I watched the weather report for Mount Vinson and there is sunshine for the next days and no wind or storm!!!
I wish you all good luck and specially all the best for Hans!
Ute

Posted by: Ute Novak on 12/11/2014 at 9:20 am


Vinson Massif: Hahn & Team Only in Union

The weather out at Vinson Base remained unsuitable for flying.  The fog was in.  We ate breakfast and drank coffee at Union Glacier Camp.  Without a ray of hope for the Vinson mission, the Twin Otter aircraft were dispatched on long flights that took them close to the South Pole.  They dropped off several teams interested in skiing “the Last Degree” (of latitude - 60 nautical miles) to the Pole.  Back at Union, our team whiled away a windy morning inside the dining tent. After lunch, things had calmed and so we got out our ropes and rescue gear to run through crevasse rescue systems.  There are dozens of other climbers in our same boat… Waiting for a plane.  They were out in force today, reviewing their own rope techniques in Russian, German, French, Chinese, and exotic English. 
We’ll hope for a change in the fog out at BBC tomorrow.

Best Regards,
RMI Guide Dave Hahn

Antartica seems to be such an isolated and beautiful space and while I am hoping one day to be able to explore the under and above aspects of this remote white and blue place, I am going to content myself by reading your adventurous expeditions. Way to go ” Mr Cousteau in the mountains “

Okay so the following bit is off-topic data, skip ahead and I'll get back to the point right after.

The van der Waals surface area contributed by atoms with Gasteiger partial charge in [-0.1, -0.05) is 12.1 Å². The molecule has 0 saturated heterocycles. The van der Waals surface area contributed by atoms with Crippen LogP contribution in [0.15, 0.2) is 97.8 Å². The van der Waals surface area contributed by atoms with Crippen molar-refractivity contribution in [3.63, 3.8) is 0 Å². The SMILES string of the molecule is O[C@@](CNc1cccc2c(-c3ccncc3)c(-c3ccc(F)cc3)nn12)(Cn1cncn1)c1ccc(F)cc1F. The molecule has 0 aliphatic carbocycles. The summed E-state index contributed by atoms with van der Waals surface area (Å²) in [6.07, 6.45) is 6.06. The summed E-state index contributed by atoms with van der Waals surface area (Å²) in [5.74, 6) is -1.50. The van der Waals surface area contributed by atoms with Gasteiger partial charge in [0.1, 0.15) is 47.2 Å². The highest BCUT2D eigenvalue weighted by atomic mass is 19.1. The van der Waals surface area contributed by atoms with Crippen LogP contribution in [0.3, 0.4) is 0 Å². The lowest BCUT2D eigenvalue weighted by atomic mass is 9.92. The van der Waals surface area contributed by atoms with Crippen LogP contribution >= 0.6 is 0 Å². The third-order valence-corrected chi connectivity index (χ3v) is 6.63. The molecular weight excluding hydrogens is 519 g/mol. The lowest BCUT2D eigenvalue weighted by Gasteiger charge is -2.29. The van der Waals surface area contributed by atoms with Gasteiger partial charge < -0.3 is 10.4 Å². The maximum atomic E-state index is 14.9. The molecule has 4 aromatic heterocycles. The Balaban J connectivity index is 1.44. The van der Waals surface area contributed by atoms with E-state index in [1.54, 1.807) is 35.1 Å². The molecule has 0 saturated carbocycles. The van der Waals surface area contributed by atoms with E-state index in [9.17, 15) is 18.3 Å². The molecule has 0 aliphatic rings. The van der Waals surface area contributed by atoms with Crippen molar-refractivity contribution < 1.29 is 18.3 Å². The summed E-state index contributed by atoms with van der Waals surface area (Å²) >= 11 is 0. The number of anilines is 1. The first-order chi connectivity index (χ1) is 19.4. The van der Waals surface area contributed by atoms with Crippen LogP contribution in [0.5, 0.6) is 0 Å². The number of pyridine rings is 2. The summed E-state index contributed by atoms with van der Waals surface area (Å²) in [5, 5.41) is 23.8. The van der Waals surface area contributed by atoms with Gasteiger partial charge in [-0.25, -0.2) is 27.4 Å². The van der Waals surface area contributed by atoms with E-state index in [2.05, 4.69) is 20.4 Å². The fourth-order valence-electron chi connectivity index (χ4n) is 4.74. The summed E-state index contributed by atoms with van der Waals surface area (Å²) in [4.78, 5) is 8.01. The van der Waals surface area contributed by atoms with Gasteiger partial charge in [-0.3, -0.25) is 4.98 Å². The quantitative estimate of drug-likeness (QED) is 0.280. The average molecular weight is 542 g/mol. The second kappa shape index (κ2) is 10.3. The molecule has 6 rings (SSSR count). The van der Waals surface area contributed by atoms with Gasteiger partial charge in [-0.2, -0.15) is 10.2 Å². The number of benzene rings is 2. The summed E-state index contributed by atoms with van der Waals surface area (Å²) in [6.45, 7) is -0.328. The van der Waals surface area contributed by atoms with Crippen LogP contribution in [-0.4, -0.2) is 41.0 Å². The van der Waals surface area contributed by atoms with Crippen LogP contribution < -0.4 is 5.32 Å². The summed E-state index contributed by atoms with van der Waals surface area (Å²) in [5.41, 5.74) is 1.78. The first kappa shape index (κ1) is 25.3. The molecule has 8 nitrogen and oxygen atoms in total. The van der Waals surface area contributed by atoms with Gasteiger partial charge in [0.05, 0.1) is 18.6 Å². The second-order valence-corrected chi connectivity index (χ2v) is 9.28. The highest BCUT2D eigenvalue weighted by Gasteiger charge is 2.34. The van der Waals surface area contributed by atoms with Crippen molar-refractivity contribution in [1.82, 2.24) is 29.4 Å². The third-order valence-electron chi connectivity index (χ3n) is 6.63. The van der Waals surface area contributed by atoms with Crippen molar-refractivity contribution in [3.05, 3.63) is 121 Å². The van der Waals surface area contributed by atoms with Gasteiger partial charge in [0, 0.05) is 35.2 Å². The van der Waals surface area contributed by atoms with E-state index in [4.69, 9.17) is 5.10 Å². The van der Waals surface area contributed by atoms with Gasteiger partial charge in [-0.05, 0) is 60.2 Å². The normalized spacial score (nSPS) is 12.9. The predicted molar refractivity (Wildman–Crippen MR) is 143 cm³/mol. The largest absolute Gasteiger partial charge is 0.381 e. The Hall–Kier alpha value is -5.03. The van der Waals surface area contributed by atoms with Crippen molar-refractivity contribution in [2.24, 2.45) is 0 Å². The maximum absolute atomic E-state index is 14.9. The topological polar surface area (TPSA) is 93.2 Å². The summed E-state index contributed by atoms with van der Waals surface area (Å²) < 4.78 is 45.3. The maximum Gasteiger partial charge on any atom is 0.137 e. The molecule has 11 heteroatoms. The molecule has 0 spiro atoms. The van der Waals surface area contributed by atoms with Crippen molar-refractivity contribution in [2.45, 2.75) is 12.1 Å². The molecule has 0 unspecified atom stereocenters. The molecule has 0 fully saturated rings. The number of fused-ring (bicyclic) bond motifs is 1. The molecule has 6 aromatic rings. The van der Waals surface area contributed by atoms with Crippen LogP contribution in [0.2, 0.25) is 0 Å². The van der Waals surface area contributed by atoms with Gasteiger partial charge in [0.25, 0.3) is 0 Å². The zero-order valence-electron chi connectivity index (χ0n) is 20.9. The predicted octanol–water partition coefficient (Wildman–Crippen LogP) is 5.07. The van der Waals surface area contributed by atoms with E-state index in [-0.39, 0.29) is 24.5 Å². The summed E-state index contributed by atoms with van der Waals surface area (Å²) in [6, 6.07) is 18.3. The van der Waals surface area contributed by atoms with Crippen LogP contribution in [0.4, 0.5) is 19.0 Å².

Posted by: Chrystel on 12/11/2014 at 11:56 am

Back to back Vinson Massif guide climbs Dave?  You are still an animal!  Be safe all and have fun.

Posted by: Jeff Olson on 12/10/2014 at 7:50 am


Vinson Massif: Teams Fly To & From Union Glacier

Team switch day at Union Glacier.  The Ilyushin 76 flew today, landing at about 2:45 PM.  “V1” ended and “V2” began.  There were a couple of hours of overlap in Union Base so that the two teams could mingle and compare notes on Punta Arenas and Vinson Massif.  The V1 gang told stories of the cold summit, the good food and the two pure white snow petrels we saw at Vinson Base yesterday while waiting for the airplane (it is uncommon to see seabirds so far from the sea).  The V2 folk talked about false starts yesterday and touring town with Jeff Martin.  Eventually it was time for JJ to take V1 out to the big jet airplane and head back across the Drake Passage to South America.  It is likely that the team is celebrating in Punta at this very moment (11:43 PM).  Back on the Ice, the V2ers waited patiently for flying weather to materialize at Vinson Base.  Word was that it was socked in with fog.  We talked, played chess, ate meals and drank coffee, but none of that made the clouds go away.  By about 10 PM we built our tents and called it a night… In the bright sunshine.  Tomorrow perhaps.  Getting to the middle of Antarctica was plenty for today. 
Best Regards,
RMI Guide Dave Hahn

On The Map

How excited we were to receive the text that the team was “a go”! Thank you so much for these blogs; it really helps keeping abreast with all the activities. Hopefully today ya’ll will be able to get to Vinson Base, home for awhile. Prayers continue. Lots of love, Mom

Posted by: Betty Sullivan on 12/9/2014 at 4:58 am


Vinson Massif: The Waiting is Over!